In what will probably be one of the best match ups of place kickers this year, USC's Ryan Succop will face off against Georgia's Brandon Coutu. Coutu is coming off an injury that forced him to miss all of last season, but if he is back to 100 percent, then both he and Succop will be All-American candidates.
In the return game, South Carolina will look to improve dramatically, having not returned a kick for a touchdown since 2003. Captain Munnerlyn and Chris Culliver are the frontrunners for the kickoff return spots, but while both have great speed, they will need better blocking than in the past to be effective. It will be interesting to see if new Co-Special Teams Coordinator Shane Beamer can make a positive impact for the Gamecocks. Also look for Carolina to implore 6-foot-7 and former Georgia signee Clifton Geathers as a kick blocking specialist. Georgia's returners will likely be made up of Asher Allen and Mikey Henderson.
South Carolina's Keys to Victory
I. Stop the Run
As always, when facing a balanced attack such as Georgia's, stopping the run is key. The combination of a young quarterback, inconsistent receivers, and a young offensive line make Georgia's deep group of running backs its only proven commodity. Thus, it's even more important they are held in check by the Gamecock defense. If Georgia can't run the ball, it will start all kinds of new problems and will probably force turnovers.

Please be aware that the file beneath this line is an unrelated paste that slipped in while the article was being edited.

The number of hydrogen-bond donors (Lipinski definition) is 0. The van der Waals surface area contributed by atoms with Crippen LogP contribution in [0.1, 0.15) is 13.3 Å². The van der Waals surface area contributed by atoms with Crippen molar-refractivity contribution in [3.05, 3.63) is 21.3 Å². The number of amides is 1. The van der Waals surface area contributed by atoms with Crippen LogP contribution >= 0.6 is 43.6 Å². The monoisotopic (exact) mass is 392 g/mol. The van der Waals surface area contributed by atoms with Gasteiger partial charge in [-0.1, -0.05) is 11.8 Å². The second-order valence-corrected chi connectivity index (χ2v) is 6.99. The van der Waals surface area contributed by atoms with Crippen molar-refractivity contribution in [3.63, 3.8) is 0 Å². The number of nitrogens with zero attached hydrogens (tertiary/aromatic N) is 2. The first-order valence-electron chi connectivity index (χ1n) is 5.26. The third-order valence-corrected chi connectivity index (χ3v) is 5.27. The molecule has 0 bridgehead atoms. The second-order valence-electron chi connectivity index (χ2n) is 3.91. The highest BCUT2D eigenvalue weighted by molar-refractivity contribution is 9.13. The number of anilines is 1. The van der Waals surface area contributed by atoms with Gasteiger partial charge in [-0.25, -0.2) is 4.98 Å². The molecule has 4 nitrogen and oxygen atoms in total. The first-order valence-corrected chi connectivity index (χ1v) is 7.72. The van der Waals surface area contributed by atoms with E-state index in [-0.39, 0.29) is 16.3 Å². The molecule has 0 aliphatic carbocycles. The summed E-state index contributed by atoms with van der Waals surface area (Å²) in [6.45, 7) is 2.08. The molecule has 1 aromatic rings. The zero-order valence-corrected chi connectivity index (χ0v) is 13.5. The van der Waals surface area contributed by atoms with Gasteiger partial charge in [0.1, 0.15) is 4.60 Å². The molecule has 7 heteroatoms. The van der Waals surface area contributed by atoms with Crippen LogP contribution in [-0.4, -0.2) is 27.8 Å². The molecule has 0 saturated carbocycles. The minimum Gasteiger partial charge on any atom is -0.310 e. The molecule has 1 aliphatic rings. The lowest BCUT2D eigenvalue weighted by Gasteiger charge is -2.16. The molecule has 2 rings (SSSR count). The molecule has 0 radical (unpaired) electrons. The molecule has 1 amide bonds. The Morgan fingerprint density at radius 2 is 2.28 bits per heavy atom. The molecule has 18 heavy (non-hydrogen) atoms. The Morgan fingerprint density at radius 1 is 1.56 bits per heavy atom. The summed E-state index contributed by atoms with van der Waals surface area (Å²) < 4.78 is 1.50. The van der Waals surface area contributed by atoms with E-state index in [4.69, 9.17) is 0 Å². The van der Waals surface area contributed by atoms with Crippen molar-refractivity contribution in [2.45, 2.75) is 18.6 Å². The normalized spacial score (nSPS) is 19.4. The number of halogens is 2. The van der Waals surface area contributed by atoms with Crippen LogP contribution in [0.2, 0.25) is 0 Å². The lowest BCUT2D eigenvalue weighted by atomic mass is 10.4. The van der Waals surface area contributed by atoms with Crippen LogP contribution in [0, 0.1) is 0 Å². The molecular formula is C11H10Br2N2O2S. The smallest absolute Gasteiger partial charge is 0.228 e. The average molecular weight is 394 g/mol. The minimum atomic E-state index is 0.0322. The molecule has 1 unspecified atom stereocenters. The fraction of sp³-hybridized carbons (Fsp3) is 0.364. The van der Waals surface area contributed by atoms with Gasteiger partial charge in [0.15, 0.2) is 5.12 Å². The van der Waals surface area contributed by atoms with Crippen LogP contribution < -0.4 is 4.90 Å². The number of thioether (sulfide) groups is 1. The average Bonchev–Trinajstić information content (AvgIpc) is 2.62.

II. Get to the Quarterback
No matter how well Georgia does or does not run the ball, there will still be situations where they will be forced to pass. The Gamecock defensive line is more prepared than ever to get a strong, consistent pass rush, but it has to correlate to on the field production. Even with the problems at receiver, if given time to throw, Stafford will be able to beat the Gamecocks with his arm, as well as with his feet as he did last year.
III. Take Advantage of Red Zone Opportunities
The Gamecocks offense will have to do much better in the red zone than it did last year to have any chance at a victory. When teams enter the red zone, the ability to stretch the field disappears, and it becomes more difficult to pass as the windows to throw are smaller in a zone defense, and teams will be blitzing six when they do run man. This reveals any problems within an offensive line previously hidden, and forces the line to man up, beat defenders off the ball, and get a push. If the Gamecock offensive line cannot firm up in the red zone this year, then unless there are a few big play scores, the Carolina offense will struggle to score points again this year.
The Gamecocks and Bulldogs will face off on September 8 between the hedges. Kickoff is set for 5:45 p.m., and the game will be nationally televised by ESPN2.
Stay tuned next week, as GamecockAnthem.com will preview South Carolina's week four SEC showdown against the LSU Tigers.